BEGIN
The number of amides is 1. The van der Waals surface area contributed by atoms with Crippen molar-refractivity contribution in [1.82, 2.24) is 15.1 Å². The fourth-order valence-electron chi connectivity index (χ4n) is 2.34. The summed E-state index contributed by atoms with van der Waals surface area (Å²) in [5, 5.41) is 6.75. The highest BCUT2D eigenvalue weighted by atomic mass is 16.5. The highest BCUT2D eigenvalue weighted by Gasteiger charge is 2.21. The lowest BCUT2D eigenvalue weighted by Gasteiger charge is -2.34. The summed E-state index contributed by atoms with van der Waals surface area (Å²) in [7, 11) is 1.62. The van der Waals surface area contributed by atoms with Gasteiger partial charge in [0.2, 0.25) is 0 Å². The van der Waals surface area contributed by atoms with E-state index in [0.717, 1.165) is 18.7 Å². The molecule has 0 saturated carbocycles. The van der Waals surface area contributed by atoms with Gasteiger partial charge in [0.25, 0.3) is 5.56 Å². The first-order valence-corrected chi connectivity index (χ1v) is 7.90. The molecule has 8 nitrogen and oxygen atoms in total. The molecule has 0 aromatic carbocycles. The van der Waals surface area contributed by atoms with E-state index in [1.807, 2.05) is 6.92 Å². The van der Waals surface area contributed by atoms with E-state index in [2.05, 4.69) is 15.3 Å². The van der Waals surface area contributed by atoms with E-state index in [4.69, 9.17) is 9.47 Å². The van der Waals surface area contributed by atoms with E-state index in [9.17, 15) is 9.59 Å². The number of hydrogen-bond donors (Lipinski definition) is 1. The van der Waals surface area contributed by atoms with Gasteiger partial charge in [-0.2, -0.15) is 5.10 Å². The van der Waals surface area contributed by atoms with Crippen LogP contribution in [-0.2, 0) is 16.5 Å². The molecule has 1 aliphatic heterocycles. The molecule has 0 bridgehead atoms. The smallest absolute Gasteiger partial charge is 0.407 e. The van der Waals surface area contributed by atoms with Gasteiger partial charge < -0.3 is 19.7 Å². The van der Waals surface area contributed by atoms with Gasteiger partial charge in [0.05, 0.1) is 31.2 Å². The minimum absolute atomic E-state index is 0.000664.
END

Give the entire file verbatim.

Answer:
The number of amides is 1. The van der Waals surface area contributed by atoms with Crippen molar-refractivity contribution in [1.82, 2.24) is 15.1 Å². The fourth-order valence-electron chi connectivity index (χ4n) is 2.34. The summed E-state index contributed by atoms with van der Waals surface area (Å²) in [5, 5.41) is 6.75. The highest BCUT2D eigenvalue weighted by atomic mass is 16.5. The highest BCUT2D eigenvalue weighted by Gasteiger charge is 2.21. The lowest BCUT2D eigenvalue weighted by Gasteiger charge is -2.34. The summed E-state index contributed by atoms with van der Waals surface area (Å²) in [7, 11) is 1.62. The van der Waals surface area contributed by atoms with Gasteiger partial charge in [0.2, 0.25) is 0 Å². The van der Waals surface area contributed by atoms with E-state index in [0.717, 1.165) is 18.7 Å². The molecule has 0 saturated carbocycles. The van der Waals surface area contributed by atoms with Gasteiger partial charge in [0.25, 0.3) is 5.56 Å². The first-order valence-corrected chi connectivity index (χ1v) is 7.90. The molecule has 8 nitrogen and oxygen atoms in total. The molecule has 0 aromatic carbocycles. The van der Waals surface area contributed by atoms with E-state index in [1.807, 2.05) is 6.92 Å². The van der Waals surface area contributed by atoms with E-state index in [2.05, 4.69) is 15.3 Å². The van der Waals surface area contributed by atoms with E-state index in [4.69, 9.17) is 9.47 Å². The van der Waals surface area contributed by atoms with E-state index in [9.17, 15) is 9.59 Å². The number of hydrogen-bond donors (Lipinski definition) is 1. The van der Waals surface area contributed by atoms with Gasteiger partial charge in [-0.2, -0.15) is 5.10 Å². The van der Waals surface area contributed by atoms with Crippen LogP contribution in [-0.2, 0) is 16.5 Å². The molecule has 1 aliphatic heterocycles. The molecule has 0 bridgehead atoms. The smallest absolute Gasteiger partial charge is 0.407 e. The van der Waals surface area contributed by atoms with Gasteiger partial charge < -0.3 is 19.7 Å². The van der Waals surface area contributed by atoms with Gasteiger partial charge in [0.05, 0.1) is 31.2 Å². The minimum absolute atomic E-state index is 0.000664.